Because of the intensive colors and the apparent hexagonal crystallization, initial speculation suggested a new form of Bixbite. The mood was exuberant as bixbite is the most rare and valuable crystallization of beryl. Bixbite is never available in large sizes and prices for even 3 carat stones exceed the best Colombian emeralds in a similar size range.
But careful examination showed that although Pezzottaite crystallized with a resemblance to Beryl, it wasn’t exactly the same, and could not be Beryl. More specifically Pezzottaite is trigonal in nature and Beryl is hexagonal. Trigonal crystallization is 3-fold in symmetry while hexagonal crystallization is 6-fold. The similarity is such that some literature even considers the trigonal classification to be a subsystem of hexagonal crystallization.
Indeed, Pezzottaite was originally considered to be a cesium rich beryl but Pezzottaite also contains lithium and this ordered incorporation of lithium into the crystal lattice is responsible for the crystallization dissimilar to beryl. Like morganite and bixbite, pezzottaite is believed to owe its color to natural radiation-induced color centers involving trivalent manganese ions.
With a refractive index up to 1.615 and a density up to 3.10, these values also exceed the properties for beryl. Chemical analyses have revealed very high cesium concentrations of over 15% Cs2O. With the exception of hardness, the physical and optical properties of pezzottaite including its specific gravity of 3.10 (average) and refractive index 1.601 - 1.620 are all higher than typical beryl.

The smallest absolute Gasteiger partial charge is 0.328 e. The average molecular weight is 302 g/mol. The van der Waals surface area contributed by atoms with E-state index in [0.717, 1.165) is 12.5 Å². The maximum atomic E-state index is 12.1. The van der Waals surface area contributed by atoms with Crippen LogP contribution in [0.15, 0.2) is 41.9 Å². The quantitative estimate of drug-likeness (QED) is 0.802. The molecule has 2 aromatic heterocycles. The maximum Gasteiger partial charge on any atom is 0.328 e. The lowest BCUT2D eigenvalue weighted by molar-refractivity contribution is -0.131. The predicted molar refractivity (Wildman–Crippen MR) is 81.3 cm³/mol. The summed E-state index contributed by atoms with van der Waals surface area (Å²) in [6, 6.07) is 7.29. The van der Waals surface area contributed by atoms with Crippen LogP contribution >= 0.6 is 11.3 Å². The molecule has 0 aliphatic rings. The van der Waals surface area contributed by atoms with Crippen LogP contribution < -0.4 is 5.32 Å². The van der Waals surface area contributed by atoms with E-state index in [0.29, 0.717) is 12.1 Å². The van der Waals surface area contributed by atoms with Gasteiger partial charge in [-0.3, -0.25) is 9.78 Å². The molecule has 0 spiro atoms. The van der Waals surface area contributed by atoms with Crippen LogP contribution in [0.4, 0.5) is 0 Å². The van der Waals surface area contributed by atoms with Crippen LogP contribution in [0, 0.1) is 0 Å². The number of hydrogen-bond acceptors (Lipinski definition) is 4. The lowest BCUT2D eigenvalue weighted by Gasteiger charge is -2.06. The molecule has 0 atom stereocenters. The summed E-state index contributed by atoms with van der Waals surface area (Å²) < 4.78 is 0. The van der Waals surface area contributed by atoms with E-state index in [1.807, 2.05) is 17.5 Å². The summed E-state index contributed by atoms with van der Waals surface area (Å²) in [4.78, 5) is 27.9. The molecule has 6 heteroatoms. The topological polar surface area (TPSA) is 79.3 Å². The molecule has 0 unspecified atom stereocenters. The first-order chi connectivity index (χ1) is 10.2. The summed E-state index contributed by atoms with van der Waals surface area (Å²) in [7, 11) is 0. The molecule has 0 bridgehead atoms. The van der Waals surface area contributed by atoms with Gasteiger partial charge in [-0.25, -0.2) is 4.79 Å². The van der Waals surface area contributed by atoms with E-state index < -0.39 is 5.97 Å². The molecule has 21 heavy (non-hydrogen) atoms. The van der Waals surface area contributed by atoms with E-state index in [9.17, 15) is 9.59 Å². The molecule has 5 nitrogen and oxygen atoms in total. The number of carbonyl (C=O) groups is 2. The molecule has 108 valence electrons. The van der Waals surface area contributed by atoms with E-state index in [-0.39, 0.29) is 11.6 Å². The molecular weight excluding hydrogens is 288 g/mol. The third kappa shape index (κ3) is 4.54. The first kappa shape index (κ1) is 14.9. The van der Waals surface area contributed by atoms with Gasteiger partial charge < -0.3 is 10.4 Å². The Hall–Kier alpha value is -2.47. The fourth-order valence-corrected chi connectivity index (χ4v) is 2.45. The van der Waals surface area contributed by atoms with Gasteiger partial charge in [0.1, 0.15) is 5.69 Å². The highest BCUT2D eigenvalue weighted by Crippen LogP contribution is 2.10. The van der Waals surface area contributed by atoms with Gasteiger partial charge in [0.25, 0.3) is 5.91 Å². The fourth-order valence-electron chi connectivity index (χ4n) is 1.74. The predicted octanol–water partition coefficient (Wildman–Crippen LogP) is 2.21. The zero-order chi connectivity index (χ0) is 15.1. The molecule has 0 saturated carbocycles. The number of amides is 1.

Pezzottaite, was initially marketed as bixbite by unknowing or unscrupulous sellers and also under the name raspberyl or raspberry beryl. In September 2003 it was formally identified recognized by the International Mineralogical as mineral species and named after a well known Italian geologist and mineralogist Federico Pezzotta. Its chemical formula is Cs(Be2Li)Al2Si6O18.
Colors include shades of raspberry red to orange-red and the crystals are tabular in habit. Pleochroism is moderate, from pink-orange or purplish pink to pinkish purple.
Most of the stones are heavily included with growth tubes and or liquid feathers and some 10% of the rough may also exhibit chatoyancy when polished. Cut stones are usually small and rarely exceed two carats. Pezzottiate is brittle with a conchoidal to irregular fracture. Like beryl, it possesses an imperfect basal cleavage. Pezzottaite will lose its color if heated to 450 °C for two hours, but the color can be restored with gamma irradiation.
Most if not all of the Madagascan Pezzottaite deposits have already been exhausted. Pezzottaite has also been found in at least one other locality in Afghanistan where it was also initially thought to be beryl.